06/06/2015, 00.00
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Pope focuses on being "witnesses to the Cross", remembering the past and its cruelties yet knowing when to forgive

In his meeting with priests, religious and seminarians in Sarajevo, Francis put aside his prepared speech, and spoke inspired by the stories about war’s cruelties but also by its gestures of humanity.

Sarajevo (AsiaNews) – Being "witnesses to the Cross", remembering the past and its cruelties, yet forgiving as brothers are things that matter to Pope Francis. This was especially the case during the poignant meeting the pontiff had this afternoon with priests, religious and seminarians in Sarajevo’s cathedral, which was restored after suffering damages during the war.

After the initial greetings from Cardinal Vinko Puljic of Sarajevo, a priest, a man religious and a woman religious were expected to tell their stories. After hearing tales of war, cruelty, but also human closeness Francis put aside his prepared speech. “I will give the address I had prepared, which has its own appeal, to the Cardinal Archbishop,” he said.

“The witnesses’ accounts speak for themselves. And this is the memory of your people! A people that forgets the past has no future. This is the memory of your fathers and mothers in the faith: only three people have spoken, but behind them, there are many, many others who suffered the same things.

“Dear sisters, dear brothers, you do not have the right to forget your own history. Not for the purpose of revenge, but rather to make peace. Not to look [at these testimonies] as something odd, but through them to love as they have loved. In your blood, in your vocation, there is the vocation and the blood of these three martyrs. And it is the blood and the vocation of many Religious women and men, many priests, many seminarians. The author of the Letter to the Hebrews writes, I beg you, do not forget your elders, these who have handed on the faith to you. ‘These’ (pointing to the ones who testified) have handed on to you a witness as to how to live the faith. The same author tells us, ‘Do not forget Jesus Christ,’ the first Martyr. And these have walked in the footsteps of the Jesus.

“Keeping memory alive so as to make peace. Some words struck my heart. One of them, repeated, “Forgiveness”. A man, a woman who is consecrated to the Lord’s service who does not know how to forgive, is not helpful. To forgive a friend who swore at you, or someone with whom you have argued, or a sister who is jealous of you, this is not all that difficult. But to forgive the one who slaps you in the face, who tortures you, who abuses you, who threatens to shoot you . . . this is difficult. And these three have done it, and they teach others to do it.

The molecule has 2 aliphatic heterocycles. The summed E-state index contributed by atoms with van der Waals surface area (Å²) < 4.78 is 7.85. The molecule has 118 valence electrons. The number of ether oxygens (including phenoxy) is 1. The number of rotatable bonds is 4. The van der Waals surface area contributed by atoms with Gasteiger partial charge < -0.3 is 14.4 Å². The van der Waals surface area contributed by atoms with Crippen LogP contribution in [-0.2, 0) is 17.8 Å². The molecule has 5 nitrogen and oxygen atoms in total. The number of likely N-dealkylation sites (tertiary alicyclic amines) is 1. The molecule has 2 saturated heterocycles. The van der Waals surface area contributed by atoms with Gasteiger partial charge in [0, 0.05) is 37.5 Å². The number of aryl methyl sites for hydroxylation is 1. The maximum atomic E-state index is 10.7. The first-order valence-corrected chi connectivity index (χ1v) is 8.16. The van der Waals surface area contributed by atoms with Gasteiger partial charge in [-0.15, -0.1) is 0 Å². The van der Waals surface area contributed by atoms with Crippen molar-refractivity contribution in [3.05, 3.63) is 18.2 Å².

“Another thing that struck me in their talks was mention of the one hundred and twenty days spent in the concentration camp. How many times the spirit of the world makes us forget our ancestors, the sufferings of our forebears! Those days are counted, not in days, but by the minute, because every minute, every hour is torture. To live together like this, dirty, with no food or water, in the heat and cold – and for a long time! And we, who complain when we have a toothache, or who want to have a television in our comfortable rooms, or who whisper behind the back of our Superior when the meals are not so good . . . Do not forget, I beg of you, the witness of your ancestors. Think of how much these persons have suffered; think of the six litres of blood that this priest had to receive – he, the first one who spoke – in order to survive. Conform your lives worthily to the Cross of Christ.

“Worldly sisters, priests, bishops, and seminarians are a caricature, and are of no use to the Church. They do not remember the martyrs. They have lost the memory of Jesus Christ crucified, our only glory.

“Another thing that comes to mind is the story of the soldier who gave a pear to the Sister; and that Muslim woman who now lives in America, who brought something to eat . . . We are all brothers and sisters. Even the cruel man has thought . . . Well, I don’t know what he thought, but he felt the Holy Spirit in his heart and perhaps he thought of his mother and said, “Have this pear and say nothing to anyone”. And the Muslim woman who reached out beyond her own religious tradition: she loved. She believed in God and she did good.

“Look for the good of everyone. Each person has potential, the seed of goodness. We are all children of God.

“You are blessed who have such witnesses so close to you: Do not forget them, please. Your life will grow with this memory. I think of that priest, whose father died when he was a child, and later his mother, and then his sister, leaving him alone . . . But he was the fruit of a love, a marital love. Think of that Sister-martyr: she too was the daughter in a family. And remember the Franciscan, the one with two sisters who are Franciscan Religious; and I think also of what the Cardinal just said: what is happening in the garden of life, namely, the family? An awful thing is happening: the family is not producing fruit. Pray for families, so that they may have many children and that there may also be many vocations.

“Finally, I wish to say to you that this has been a story of cruelty. Even today, in this world war we see many, many, many acts of cruelty. Do always the opposite of cruelty: have an attitude of tenderness, of brotherhood, of forgiveness. And carry the Cross of Jesus Christ. The Church, holy Mother Church, wants it this way: small, tiny martyrdoms, before these small martyrs, these small witnesses to the Cross of Jesus.”

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